Select Committee on Culture, Media and Sport Minutes of Evidence

Examination of Witnesses (Questions 60-69)



  60. It may be best not to go through the detail of Richards, but just the general principles?
  (Mr Munro) Our approach is always to be pragmatic, to try to enable an existing industry to carry on in the premises which it currently occupies, and that has been the case, I can quote quite a number of examples, which commercial confidence perhaps precludes me from giving too much detail on, but I am happy to discuss that with you later, but we do always try to enable the existing process to carry on in a listed building. I cannot think of a case where a process has ceased because of listing. The particular case that you have mentioned, there have been extensive discussions with the local authority and with the company about the long-term use of the buildings for other purposes, and, in fact, it has now been the subject of a successful design brief, which indeed won an award last year, both quality and planning, I think, are well on their way to a new use as an urban village with retail and housing, which, I think, as far as the building is concerned, is a good outcome. I think many people would question whether the fact of listing was, indeed, a material factor in the ceasing of the previous industry.

  61. I want to take it on from there, because the poison pill turned out to be a poison pill for the company, because when the new Directors decided to try to move on and develop the site they found it impossible; they spent some time, more than a year, discussing the situation with the local authority, and I was involved in these discussions, and it was agreed that a design brief was the way forward, and, as you say, an award was given for that brief. But, at the end of the day, the company just ran out of time, because it took two years, further years, beyond the first year of discussion with the local authority, before that design brief could be agreed, and that was before the company could make any application at all for planning permission. And, in the life of any commercial organisation, three years, when they are in aspic, effectively, is a very, very long time, and that makes me a little bit critical of the way in which you deal with these sorts of situations?
  (Mr Munro) The building was not listed until 1997, it was listed then, and we then were drawn into, as I say, these discussions, and our inspectors tried to play as positive a part as possible in taking that forward; and we did not actually have a formal consent application, I think I am right in saying, at that case, to respond to. The point was made earlier that, like our colleagues in the south, we do try to respond to particular situations by getting involved at a very early stage and trying to contribute to the finding of a solution, even where we are not under a strict legal obligation to do so.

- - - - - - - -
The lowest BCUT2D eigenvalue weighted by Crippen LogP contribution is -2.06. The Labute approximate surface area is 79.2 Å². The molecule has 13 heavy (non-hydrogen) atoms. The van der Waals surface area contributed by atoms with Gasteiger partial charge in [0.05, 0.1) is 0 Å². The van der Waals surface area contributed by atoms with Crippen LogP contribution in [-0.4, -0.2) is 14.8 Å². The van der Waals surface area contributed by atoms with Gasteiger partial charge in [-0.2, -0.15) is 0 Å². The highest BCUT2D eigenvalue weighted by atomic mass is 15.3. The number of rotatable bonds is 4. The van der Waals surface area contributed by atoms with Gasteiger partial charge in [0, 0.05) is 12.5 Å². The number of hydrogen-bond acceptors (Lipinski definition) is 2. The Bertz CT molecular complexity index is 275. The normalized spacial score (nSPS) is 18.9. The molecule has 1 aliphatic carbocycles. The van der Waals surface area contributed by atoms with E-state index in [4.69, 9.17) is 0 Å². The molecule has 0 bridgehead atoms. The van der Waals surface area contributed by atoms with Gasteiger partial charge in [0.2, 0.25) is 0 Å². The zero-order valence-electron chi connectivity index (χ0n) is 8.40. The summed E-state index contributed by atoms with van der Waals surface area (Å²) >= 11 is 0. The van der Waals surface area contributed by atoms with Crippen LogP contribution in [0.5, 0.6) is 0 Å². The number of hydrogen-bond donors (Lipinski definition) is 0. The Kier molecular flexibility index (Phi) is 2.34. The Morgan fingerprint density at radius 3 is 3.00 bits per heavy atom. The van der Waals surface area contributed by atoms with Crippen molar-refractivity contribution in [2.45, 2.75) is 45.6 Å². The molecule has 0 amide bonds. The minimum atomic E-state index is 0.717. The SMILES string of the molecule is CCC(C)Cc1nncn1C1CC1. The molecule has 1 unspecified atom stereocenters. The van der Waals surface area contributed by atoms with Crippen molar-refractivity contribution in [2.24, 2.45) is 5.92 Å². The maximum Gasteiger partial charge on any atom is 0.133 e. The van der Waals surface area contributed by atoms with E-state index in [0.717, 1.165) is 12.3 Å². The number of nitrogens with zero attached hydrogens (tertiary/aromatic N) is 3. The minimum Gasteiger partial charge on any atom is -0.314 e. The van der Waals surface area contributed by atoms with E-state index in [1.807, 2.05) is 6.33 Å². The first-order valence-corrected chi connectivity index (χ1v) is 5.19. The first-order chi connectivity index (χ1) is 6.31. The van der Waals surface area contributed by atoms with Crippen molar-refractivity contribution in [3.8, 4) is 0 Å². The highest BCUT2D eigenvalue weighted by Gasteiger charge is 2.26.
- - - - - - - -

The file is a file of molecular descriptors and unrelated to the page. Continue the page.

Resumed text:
62. But it was still two years before agreement could be reached?
  (Mr Munro) I cannot say whether that was down to our involvement. Our involvement at that point was, if you like, essentially, a voluntary one, we were working with local authorities, trying to find a solution; we were not under an obligation, at that stage, to do so.

  63. Is that an area where you see possibilities for improving, and perhaps streamlining, the operation? Because one of the other criticisms that I have heard of Historic Scotland, and this is just anecdotal, is that the attitude of the organisation depends a lot on the individual inspector, and the suggestion is that there is not a lot of consistency of approach?
  (Mr Munro) There should be, because the inspectors have regular case conferences, at which they discuss difficult cases, and the vast majority of cases go through on the nod, because they are relatively straightforward and they come to us from the local authority already processed. For the relatively small number, the 100, or so, a year, that we extend beyond the 28 days, as I say, we hold case conferences and try to ensure consistency of approach. So there should not be, at the end of the day, any material difference from one area to another.

  64. Just one final question, I know you want to speed on, and a completely separate issue. We have quite a lot of listed buildings that come on the market in Aberdeen, every one of them seems to end up as a pub; have we no other solution to how we deal with our listed buildings?
  (Mr Munro) Buildings find a wide variety of new uses.

  65. Not in Aberdeen.